History 4972 Dr. John Wigger
Spring 2012 312 Read Hall
Tuesday 6:00-8:20 Office: 882-6019
Location: 304 Read Hall Cell: 573-239-3809
Office Hours: Tues. & Thur. 9:00-10:50 a.m. and by appointment
Research Seminar: Faith Healers, Prosperity Preachers, and Televangelists in American Religion
The course will focus on big tent revivalists, healing evangelists, prosperity preachers, and televangelists, as the title suggests. We will begin the course reading Sinclair Lewis’s Elmer Gantry (1927), Matthew Sutton’s book about Aimee Semple McPherson (one of the most famous and colorful evangelists of the 1920s), and Edward Larson’s Summer for the Gods. Students will be asked to write a 500-word review of each book that concentrates on critical evaluation, not just summing up what the book says. Like a good movie review, a book review should not just say whether a book is good or bad, but why.
After that, students will spend the rest of the semester developing a project on the person or group of their choice, as long as it’s not Jim Bakker and his PTL television ministry. At least this course shouldn’t be boring. The final version of a paper should be about 20-25 pages in length (12 point font, double spaced), including either footnotes or endnotes in Chicago style.
Research seminars can be demanding, but they should also be enjoyable. Here is your chance to develop your own project around your own ideas.
Grades will be based on the first draft of the paper (100 points), the final paper (100 points), three book reviews (10 points each) and class attendance and participation (30 points). Late book reviews will lose 2 points for each day late; draft and final papers will lose 5 points for each day late. Final grades will incorporate plus/minus grading. The grading scale will be as follows: A: 93-100 percent, A-: 90-92, B+: 87-89, B: 83-86, B-: 80-82, C+: 77-79, C: 73-76, C-: 70-72, D+: 67-69, D: 63-66, D-: 60-62, F: 0-59.
Academic honesty is fundamental to the activities and principles of a university. All members of the academic community must be confident that each person’s work has been responsibly and honorably acquired, developed, and presented. Any effort to gain an advantage not given to all students is dishonest whether or not the effort is successful. The academic community regards academic dishonesty as an extremely serious matter, with serious consequences that range from probation to expulsion. When in doubt about plagiarism, paraphrasing, quoting, or collaboration, consult the course instructor.
If you anticipate barriers related to the format or requirements of this course, if you have emergency medical information to share with me, or if you need to make arrangements in case the building must be evacuated, please let me know as soon as possible.
If disability related accommodations are necessary (for example, a note taker, extended time on exams, captioning), please register with the Office of Disability Services (http://disabilityservices.missouri.edu), S5 Memorial Union, 573- 882-4696, and then notify me of your eligibility for reasonable accommodations. For other MU resources for students with disabilities, click on "Disability Resources" on the MU homepage.
Use of computers during class
You are welcome to bring computers and similar devices to class to take notes. But these devices may not be used in class to check email, browse the web, play games and the like. Students who do so may be asked to leave the classroom and reported to the Office of Student Conduct. The teaching assistants will monitor this from the back of the room.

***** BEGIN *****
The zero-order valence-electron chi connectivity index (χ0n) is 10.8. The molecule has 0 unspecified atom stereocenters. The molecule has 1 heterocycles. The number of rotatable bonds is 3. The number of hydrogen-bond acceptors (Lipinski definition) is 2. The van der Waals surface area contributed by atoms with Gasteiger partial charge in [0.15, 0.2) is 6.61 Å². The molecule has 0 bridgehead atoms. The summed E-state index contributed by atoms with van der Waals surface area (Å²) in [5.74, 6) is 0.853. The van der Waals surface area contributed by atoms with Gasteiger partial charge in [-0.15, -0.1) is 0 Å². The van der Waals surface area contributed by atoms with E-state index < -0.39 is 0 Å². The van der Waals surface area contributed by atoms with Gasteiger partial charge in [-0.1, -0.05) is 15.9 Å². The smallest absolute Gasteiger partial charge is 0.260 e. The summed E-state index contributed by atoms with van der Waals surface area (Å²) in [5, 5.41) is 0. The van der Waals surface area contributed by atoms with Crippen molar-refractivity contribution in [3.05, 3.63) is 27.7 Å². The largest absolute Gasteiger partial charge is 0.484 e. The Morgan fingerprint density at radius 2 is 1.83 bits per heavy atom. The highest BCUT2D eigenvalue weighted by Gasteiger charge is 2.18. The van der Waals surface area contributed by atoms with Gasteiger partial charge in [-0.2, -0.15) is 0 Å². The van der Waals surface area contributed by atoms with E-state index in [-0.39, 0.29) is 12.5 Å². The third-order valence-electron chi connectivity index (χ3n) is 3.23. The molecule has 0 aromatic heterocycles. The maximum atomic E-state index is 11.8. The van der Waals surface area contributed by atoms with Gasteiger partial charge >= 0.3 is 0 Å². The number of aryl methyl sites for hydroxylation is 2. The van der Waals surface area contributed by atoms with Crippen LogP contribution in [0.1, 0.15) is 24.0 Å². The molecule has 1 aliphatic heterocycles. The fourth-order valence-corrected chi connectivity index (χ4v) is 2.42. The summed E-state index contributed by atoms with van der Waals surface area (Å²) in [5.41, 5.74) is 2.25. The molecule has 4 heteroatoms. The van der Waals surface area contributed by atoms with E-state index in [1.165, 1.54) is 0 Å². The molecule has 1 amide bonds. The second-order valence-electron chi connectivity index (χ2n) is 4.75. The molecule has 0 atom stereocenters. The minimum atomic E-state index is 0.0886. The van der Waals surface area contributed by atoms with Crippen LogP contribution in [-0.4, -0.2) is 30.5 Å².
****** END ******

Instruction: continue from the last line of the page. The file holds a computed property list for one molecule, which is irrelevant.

Academic Inquiry, Course Discussion and Privacy
University of Missouri System Executive Order No. 38 lays out principles regarding the sanctity of classroom discussions at the university. The policy is described fully in Section 200.015 of the Collected Rules and Regulations. In this class, students may make audio or video recordings of course activity unless specifically prohibited by the faculty member. However, the redistribution of audio or video recordings of statements or comments from the course to individuals who are not students in the course is prohibited without the express permission of the faculty member and of any students who are recorded. Students found to have violated this policy are subject to discipline in accordance with provisions of Section 200.020 of the Collected Rules and Regulations of the University of Missouri pertaining to student conduct matters.
(Subject to revision)
Jan. 17 Introduction
Jan. 24 Discussion of the first half of Sinclair Lewis, Elmer Gantry, plus a portion of the film version of the book.
Jan. 31 Discussion of the second half of Sinclair Lewis, Elmer Gantry.
Elmer Gantry reviews due.
Feb. 7 Discussion of the first half of Sutton, Aimee Semple McPherson, plus a portion of the film, The Apostle.
Feb. 14 Discussion of the second half of Sutton, Aimee Semple McPherson.
Sutton reviews due.
Feb. 21 Discussion of first half of Larson, Summer for the Gods, plus a portion of the film, Inherit the Wind.
Feb. 28 Discussion of the second half of Larson, Summer for the Gods.
Larson reviews due.
Mar. 6 Presentation of topics
Mar. 13 Library resource session
Mar. 20 Presentations of sources and outlines
Mar. 27 Spring break
April 3 Progress updates
Apr. 10 Progress updates
Apr. 17 Discussion of paper drafts
Apr. 24 Discussion of paper drafts
May 1 Final papers due
Sinclair Lewis, Elmer Gantry (Signet, 2007).
Matthew Sutton, Amiee Semple McPherson and the Resurrection of Christian America (Harvard, 2009).
Edward Larson, Summer for the Gods: The Scopes Trial and America’s Continuing Debate Over Science and Religion (Basic, 2006).
Note: Any edition of these books will do.